Today we analyze the Backdoor Sliders, the only team name that has been a part of every Leroy season since the first season back in 2014. Jordan Mosel will go into his 4th season as an owner, but this season looks to be his biggest challenge. The Backdoor Sliders were originally the H-Town Huskies going into the draft this past December, but due to personal reasons Neil Krooswyk looked to step down as owner and a trade ensued. Jordan was originally drafted by Kevin Vroegh's Fantastic Four, he was then traded to the Huskies with Nick Fiene. Tim Wiltjer and Neil Krooswyk were sent to Fantastic (now the Truckers) and Jordan rebranded the Huskies back to the Backdoor Sliders. His roster includes Nick Fiene as well as Robby Zandstra and Jake Olthoff. Jordan Mosel immediately released Jake and signed 2014 Champion Drew Eenigenburg.
The Sliders roster is one of the most interesting in the history of Leroy. Going into 2017, 7 owners who previously had teams went into the season without a team. Drew Eenigenburg was owner of the Chainsmokers in 2014 & 2015, he was offered a team in 2016, but declined due to commitment. Alan Myszkowski was owner of the 2015 Southside Sluggers, after winning MVP in 2014 he failed to show up once in 2015 and has yet to be seen since. Kyle Reynhout owned the Honey Nut Ichiros in 2014, he did not qualify for a team in 2015. Tim Wiltjer was in charge of the Leroy Truckers in 2014, he declined to to sport a team in 2015. Side Note the Truckers are back this season, tune in in a couple of weeks to see the preview to get all the insight on that. Nick Fiene was the man behind the Legends of Leroy in 2015 before not qualifying for a team in the 2016 campaign. Robby Zandstra led the Sultans of Soy to the Championship in 2016 before not qualifying for a team in the 2017 season. Finally going into this season Jordan Mosel was the owner of the Backdoor Sliders from 2014-2016, but didn’t qualify for a team in the 2017 season. So why did I post all that, well because this roster is entirely of previous franchise owners. The downfall is that the reason behind them all losing their team is attendance issues, which could play a major role in how this team performs. None of the roster, other than Jordan, is signed up for week 1. This team could be good, scratch that, this team could be great if all 4 guys committed each week and strived to play their best. One of the key strengths of the league is the ability to market all types of players, even the guys who do this for fun and can’t commit to a whole season. The con to that is when you have a roster full of those guys, Jordan will have some big time decisions to make this season. Whether he grows a strong relationship with his current roster and gets them to come, or finds new guys to fill his spots will soon be determined.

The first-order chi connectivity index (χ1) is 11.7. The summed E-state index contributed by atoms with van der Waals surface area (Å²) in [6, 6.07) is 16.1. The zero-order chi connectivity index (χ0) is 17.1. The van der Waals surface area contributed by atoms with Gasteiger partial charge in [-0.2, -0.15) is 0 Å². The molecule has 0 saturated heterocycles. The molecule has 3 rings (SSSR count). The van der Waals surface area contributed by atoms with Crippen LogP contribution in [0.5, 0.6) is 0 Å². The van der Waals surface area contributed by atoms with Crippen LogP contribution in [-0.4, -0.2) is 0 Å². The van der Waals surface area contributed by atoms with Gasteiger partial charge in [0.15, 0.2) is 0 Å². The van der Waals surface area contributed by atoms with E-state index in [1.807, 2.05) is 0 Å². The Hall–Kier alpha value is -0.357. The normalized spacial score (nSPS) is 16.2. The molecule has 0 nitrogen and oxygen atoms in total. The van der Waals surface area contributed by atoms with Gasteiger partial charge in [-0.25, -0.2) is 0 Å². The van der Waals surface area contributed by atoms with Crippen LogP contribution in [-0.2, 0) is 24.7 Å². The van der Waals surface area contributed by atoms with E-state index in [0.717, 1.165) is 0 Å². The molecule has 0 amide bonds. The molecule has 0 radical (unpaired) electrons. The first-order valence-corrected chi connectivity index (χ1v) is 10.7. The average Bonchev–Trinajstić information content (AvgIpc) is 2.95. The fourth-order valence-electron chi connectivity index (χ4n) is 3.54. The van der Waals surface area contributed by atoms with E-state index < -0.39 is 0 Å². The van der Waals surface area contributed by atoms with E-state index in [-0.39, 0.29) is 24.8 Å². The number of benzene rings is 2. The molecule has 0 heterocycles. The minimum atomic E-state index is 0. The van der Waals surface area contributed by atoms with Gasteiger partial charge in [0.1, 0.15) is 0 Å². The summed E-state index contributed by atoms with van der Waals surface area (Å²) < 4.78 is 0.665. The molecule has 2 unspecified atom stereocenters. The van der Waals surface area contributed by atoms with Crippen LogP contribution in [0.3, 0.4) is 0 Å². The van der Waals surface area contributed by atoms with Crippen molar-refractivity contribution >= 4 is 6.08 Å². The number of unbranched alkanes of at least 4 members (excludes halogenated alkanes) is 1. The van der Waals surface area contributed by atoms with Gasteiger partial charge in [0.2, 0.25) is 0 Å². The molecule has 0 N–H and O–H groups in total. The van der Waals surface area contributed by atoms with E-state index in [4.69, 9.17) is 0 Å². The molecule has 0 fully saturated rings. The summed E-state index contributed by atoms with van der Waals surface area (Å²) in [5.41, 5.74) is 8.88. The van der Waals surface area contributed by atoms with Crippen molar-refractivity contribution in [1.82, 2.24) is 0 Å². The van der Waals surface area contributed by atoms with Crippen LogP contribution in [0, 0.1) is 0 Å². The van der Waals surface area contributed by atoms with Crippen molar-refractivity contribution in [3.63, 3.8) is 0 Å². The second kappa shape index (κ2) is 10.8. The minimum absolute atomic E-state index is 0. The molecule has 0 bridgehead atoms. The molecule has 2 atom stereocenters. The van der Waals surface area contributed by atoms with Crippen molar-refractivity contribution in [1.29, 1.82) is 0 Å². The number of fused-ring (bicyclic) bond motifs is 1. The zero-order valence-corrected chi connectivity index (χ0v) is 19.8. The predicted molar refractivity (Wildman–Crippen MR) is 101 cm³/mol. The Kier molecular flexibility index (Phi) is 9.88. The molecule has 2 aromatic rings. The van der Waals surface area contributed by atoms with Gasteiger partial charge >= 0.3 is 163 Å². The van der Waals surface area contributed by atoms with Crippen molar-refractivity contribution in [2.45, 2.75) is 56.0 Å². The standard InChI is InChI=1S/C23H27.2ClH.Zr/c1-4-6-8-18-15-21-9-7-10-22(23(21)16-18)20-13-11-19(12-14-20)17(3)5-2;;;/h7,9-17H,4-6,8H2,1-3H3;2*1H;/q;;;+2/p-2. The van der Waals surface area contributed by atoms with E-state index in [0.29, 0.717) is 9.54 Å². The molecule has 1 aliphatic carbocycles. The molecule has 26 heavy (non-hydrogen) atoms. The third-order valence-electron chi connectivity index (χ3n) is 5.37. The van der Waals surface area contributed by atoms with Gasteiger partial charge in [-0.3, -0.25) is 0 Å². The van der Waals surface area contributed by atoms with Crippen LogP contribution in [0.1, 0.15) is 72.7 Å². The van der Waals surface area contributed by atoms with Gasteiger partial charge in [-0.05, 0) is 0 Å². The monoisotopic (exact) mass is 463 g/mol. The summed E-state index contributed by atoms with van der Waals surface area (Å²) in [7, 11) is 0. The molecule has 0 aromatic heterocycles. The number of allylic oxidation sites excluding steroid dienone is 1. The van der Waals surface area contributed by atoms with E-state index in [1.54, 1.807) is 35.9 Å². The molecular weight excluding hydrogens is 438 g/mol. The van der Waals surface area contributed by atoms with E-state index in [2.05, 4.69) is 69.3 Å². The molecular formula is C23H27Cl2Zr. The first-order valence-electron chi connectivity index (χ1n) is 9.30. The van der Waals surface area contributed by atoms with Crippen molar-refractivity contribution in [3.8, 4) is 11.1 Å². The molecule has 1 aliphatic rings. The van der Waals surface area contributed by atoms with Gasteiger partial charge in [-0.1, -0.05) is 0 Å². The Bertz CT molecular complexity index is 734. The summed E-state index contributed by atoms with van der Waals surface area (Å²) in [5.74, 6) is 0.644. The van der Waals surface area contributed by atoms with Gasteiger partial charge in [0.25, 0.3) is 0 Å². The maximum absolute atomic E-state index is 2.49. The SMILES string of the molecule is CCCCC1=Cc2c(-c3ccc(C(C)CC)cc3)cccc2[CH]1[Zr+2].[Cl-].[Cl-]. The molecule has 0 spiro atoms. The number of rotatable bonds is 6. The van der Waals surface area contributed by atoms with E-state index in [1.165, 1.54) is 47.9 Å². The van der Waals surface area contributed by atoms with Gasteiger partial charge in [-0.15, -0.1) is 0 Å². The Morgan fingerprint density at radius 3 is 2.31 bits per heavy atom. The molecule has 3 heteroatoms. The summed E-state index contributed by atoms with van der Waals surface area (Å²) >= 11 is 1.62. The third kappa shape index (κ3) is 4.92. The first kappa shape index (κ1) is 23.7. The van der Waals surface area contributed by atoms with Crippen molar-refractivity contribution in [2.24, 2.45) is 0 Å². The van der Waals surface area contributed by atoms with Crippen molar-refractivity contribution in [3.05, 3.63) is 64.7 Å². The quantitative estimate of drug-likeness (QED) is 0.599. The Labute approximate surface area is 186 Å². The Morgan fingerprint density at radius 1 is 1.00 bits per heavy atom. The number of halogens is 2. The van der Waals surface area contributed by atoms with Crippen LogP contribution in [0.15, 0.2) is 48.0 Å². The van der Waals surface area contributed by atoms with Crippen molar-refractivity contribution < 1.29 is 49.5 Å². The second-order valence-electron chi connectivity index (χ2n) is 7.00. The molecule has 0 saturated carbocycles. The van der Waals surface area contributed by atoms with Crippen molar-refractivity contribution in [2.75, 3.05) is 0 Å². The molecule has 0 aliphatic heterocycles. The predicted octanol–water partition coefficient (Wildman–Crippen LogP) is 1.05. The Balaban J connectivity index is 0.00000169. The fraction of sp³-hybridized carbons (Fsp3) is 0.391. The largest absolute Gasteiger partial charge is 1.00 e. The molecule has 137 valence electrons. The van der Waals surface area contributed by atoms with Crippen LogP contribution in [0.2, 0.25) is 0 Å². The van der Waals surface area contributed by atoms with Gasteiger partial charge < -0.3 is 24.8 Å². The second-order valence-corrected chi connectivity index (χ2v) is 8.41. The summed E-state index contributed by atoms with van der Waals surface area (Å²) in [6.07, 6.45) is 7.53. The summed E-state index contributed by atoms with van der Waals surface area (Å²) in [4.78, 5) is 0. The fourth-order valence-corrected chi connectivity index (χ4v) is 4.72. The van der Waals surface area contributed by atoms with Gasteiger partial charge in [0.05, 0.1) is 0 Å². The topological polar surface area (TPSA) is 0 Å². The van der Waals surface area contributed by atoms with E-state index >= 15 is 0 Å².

With all that being said let’s dive into some numbers already. The Sliders roster has played the second most games of any roster and have a career record of 66-67-3, just under .500. This team can hit the ball and have a career 0.423 batting average which sits second among all rosters. That hitting doesn’t translate into power as they sit fourth in Slugging percentage. That fact is further backed when you look at the singles totals, a stat this roster leads among the other 6 rosters. They are a middle of the road team as far as pitching with a career 5.94 E.R.A. in 182 innings pitched among the 4. Although the actual record is 66-67, the pitching record is 26-20 implying they weren’t to blame for most of the losses. The 26 wins also ranks first among all teams, with the 20 losses sitting 4th among the 7. As stated before this is a team of owners, how they mesh will determine the roster at the end of the season.